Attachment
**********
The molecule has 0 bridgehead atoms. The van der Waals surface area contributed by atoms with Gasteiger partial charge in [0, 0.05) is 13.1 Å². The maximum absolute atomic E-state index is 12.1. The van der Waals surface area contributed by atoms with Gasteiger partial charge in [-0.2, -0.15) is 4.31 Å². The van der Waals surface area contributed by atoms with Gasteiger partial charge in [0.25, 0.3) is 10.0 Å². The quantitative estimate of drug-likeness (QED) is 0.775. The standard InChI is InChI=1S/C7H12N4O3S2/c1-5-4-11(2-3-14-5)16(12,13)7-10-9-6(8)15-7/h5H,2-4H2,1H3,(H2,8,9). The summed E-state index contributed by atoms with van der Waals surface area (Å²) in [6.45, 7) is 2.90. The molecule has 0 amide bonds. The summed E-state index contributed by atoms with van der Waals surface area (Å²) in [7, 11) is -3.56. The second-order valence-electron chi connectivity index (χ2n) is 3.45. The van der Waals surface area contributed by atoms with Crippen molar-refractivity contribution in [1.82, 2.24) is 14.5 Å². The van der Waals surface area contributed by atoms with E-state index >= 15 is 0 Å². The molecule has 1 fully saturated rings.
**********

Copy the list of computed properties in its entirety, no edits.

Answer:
The molecule has 0 bridgehead atoms. The van der Waals surface area contributed by atoms with Gasteiger partial charge in [0, 0.05) is 13.1 Å². The maximum absolute atomic E-state index is 12.1. The van der Waals surface area contributed by atoms with Gasteiger partial charge in [-0.2, -0.15) is 4.31 Å². The van der Waals surface area contributed by atoms with Gasteiger partial charge in [0.25, 0.3) is 10.0 Å². The quantitative estimate of drug-likeness (QED) is 0.775. The standard InChI is InChI=1S/C7H12N4O3S2/c1-5-4-11(2-3-14-5)16(12,13)7-10-9-6(8)15-7/h5H,2-4H2,1H3,(H2,8,9). The summed E-state index contributed by atoms with van der Waals surface area (Å²) in [6.45, 7) is 2.90. The molecule has 0 amide bonds. The summed E-state index contributed by atoms with van der Waals surface area (Å²) in [7, 11) is -3.56. The second-order valence-electron chi connectivity index (χ2n) is 3.45. The van der Waals surface area contributed by atoms with Crippen molar-refractivity contribution in [1.82, 2.24) is 14.5 Å². The van der Waals surface area contributed by atoms with E-state index >= 15 is 0 Å². The molecule has 1 fully saturated rings.